It’s possible to see an analogous principle in today’s Mass readings. What are the kinds of conditions that yield a rich harvest? On the one hand, all the potential for growth is contained in the seed scattered by the sower. And yet, a key point in the gospel parable is the importance of the soil into which the seed is sown. Only rich soil yields a rich harvest.

The same dynamic can be found in the call of Jeremiah. What are the conditions for a fruitful prophetic ministry? Looking only to himself and his own limited resources in the face of the daunting task ahead, Jeremiah is afraid. “I do not know how to speak, I am a child,” he protests. But God reassures him: “I am with you to protect you… I am putting my words into your mouth.” Like the gospel parable, all the potential for fruitfulness lies in God and God’s word. However, for that potential to ripen Jeremiah needs to accept his appointment as prophet. He needs to cooperate with the grace of God at work in his own life and in the world.

At this point, a doubt may present itself. If so much – indeed everything – depends on the power of God, what assurance do we have that God will keep his promises? This is where a second point from yesterday’s lectures comes to mind: the recognition and respect for the experience of antiquity, the wisdom of the ancestors. Isn’t this what we celebrate in this memorial of Saints Joachim and Anne? This God of ours has a history of relationship with us, God’s people. And it is an impeccable track record. God has always been faithful to His people – even to the extent of sending us His Son. In the words of the psalmist: “O God, you have taught me from my youth and I proclaim your wonders still.”

With this reassurance, like the psalmist, do we not find ourselves drawn to put all our hope and trust in the Lord? Do we not also find ourselves drawn to consider how – like the multitude of ancestors before us: like Jeremiah and Joachim and Anne – we too are being called to cooperate with the grace of God present in us and in the world? And when we do this, will we not also become ancestors – bearers of God’s wisdom – to those who will come after us?

May the prayers of our ancestors help us to attain the salvation God has promised to all of creation.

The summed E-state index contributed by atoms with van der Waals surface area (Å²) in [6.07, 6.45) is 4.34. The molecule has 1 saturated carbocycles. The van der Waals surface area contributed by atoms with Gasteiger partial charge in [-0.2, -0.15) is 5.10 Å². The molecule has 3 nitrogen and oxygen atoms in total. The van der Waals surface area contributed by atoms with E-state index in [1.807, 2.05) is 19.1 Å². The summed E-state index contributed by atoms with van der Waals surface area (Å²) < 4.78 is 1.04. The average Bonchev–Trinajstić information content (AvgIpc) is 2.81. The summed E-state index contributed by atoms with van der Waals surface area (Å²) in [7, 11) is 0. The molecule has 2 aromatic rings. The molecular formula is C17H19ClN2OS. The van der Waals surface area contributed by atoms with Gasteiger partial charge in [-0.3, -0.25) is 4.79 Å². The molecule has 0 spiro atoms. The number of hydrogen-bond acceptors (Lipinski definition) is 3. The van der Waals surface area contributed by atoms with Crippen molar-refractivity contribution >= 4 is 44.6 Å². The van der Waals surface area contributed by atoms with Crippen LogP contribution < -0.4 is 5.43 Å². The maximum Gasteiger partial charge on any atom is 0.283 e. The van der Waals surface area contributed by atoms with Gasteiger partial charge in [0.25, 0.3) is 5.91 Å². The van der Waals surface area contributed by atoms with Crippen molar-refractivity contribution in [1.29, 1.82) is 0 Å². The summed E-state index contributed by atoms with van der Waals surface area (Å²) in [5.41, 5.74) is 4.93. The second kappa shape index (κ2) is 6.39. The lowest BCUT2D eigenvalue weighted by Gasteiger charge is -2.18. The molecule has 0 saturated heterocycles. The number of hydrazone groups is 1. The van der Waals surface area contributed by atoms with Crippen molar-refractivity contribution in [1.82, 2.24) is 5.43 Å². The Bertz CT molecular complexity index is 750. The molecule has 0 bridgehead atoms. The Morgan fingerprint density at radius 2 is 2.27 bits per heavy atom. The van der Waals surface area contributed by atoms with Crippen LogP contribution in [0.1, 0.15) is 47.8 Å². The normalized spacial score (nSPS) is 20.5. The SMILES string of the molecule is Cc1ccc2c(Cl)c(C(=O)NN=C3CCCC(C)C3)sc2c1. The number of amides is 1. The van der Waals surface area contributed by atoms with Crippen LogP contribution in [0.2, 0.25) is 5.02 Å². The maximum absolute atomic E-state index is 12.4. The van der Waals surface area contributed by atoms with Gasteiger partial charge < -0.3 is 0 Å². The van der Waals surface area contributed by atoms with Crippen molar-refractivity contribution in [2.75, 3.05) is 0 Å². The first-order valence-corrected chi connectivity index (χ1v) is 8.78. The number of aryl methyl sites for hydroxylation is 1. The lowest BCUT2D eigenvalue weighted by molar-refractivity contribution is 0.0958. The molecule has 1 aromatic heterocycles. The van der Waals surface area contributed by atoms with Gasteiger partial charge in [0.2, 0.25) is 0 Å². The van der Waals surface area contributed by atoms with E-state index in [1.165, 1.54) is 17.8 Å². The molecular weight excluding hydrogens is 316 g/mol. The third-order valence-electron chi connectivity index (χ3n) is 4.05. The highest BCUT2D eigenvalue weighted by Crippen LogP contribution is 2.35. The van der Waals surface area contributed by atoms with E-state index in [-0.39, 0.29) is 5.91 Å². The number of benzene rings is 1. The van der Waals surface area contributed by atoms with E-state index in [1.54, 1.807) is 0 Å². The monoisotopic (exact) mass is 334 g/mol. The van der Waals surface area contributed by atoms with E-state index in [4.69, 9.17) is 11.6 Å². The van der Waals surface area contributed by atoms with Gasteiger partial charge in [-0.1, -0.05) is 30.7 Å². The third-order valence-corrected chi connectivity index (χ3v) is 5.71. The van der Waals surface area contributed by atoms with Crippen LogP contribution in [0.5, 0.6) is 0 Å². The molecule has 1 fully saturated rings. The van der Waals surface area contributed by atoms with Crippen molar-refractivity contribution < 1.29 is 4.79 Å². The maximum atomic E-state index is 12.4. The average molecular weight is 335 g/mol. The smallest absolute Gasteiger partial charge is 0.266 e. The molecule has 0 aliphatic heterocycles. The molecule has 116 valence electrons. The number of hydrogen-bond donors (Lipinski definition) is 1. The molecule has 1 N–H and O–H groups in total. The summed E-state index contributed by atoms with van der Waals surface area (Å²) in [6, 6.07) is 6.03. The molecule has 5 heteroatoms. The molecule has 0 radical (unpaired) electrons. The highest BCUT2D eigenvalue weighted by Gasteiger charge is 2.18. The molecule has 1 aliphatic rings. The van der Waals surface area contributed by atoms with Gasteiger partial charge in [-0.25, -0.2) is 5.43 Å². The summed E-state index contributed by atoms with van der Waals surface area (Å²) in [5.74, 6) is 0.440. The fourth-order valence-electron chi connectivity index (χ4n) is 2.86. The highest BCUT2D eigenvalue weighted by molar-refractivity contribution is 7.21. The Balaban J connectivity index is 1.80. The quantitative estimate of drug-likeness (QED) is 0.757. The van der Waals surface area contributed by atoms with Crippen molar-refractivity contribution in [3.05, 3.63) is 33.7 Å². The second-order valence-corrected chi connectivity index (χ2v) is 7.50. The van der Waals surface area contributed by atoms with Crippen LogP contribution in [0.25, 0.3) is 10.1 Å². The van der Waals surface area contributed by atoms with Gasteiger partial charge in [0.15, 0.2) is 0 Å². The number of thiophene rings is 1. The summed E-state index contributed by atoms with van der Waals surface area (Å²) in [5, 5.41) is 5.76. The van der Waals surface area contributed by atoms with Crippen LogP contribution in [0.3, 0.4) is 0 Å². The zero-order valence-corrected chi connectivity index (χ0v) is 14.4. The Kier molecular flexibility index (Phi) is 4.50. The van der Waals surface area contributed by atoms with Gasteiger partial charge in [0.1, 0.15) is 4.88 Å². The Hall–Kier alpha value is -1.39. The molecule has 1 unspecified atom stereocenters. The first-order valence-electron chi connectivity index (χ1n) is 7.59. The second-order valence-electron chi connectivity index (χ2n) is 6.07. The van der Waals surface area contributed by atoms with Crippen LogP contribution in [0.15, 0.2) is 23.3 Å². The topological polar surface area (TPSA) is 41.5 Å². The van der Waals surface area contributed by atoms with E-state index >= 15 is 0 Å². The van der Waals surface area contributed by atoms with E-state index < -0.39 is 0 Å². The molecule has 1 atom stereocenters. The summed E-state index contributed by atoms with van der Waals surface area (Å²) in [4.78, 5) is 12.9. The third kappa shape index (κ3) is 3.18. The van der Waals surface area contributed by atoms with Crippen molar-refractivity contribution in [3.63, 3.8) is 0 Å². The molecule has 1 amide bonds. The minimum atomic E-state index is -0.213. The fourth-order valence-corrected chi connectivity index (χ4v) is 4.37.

Tuesday, July 25, 2006

Feast of St. James the Apostle
From Solidifying to Hollowing Out

Readings: 2 Corinthians 4:7-15; Psalm 126:1bc-2ab, 2cd-3, 4-5, 6; Matthew 20:20-28

As we celebrate the feast of James the apostle, our readings offer us an itinerary or trajectory for our meditation. At the start we see the mother of the sons of Zebedee asking that her sons may sit on either side of Jesus in His Kingdom. In so doing, she is walking the path of solidification. She is trying to establish her sons in secure positions of authority. And, of course, being their mother, is it not likely that she too hopes to benefit from their good fortune?

Jesus grants her request but takes her sons (and her?) on a very different and unexpected path. His is a very different form of authority: not that which would demand service, but that which seeks to serve – even to the last drop of his precious blood.

In contrast to the path of solidification, Jesus’ is the path of hollowing out. It is not an easy path. Those who walk it will likely find themselves “in difficulties on all sides.” But it is a path that holds much power and the promise of much fruitfulness, because in the process of hollowing out, we find ourselves becoming the bearers of something very precious. In the words of Paul, we become “the earthenware jars that hold this treasure, to make it clear that such an overwhelming power comes from God and not from us.” Although we may be “sowing in tears,” the Lord promises that we “will sing when (we) reap.”

This is the path that James himself walks. He, who first sought to solidify his own position of authority through his mother’s request, dies a martyr’s death when he is beheaded by Herod Agrippa in about AD 42.

As we continue to work towards realizing our various plans and projects, our many ambitions and aspirations, we might do well prayerfully to consider which path we are treading today.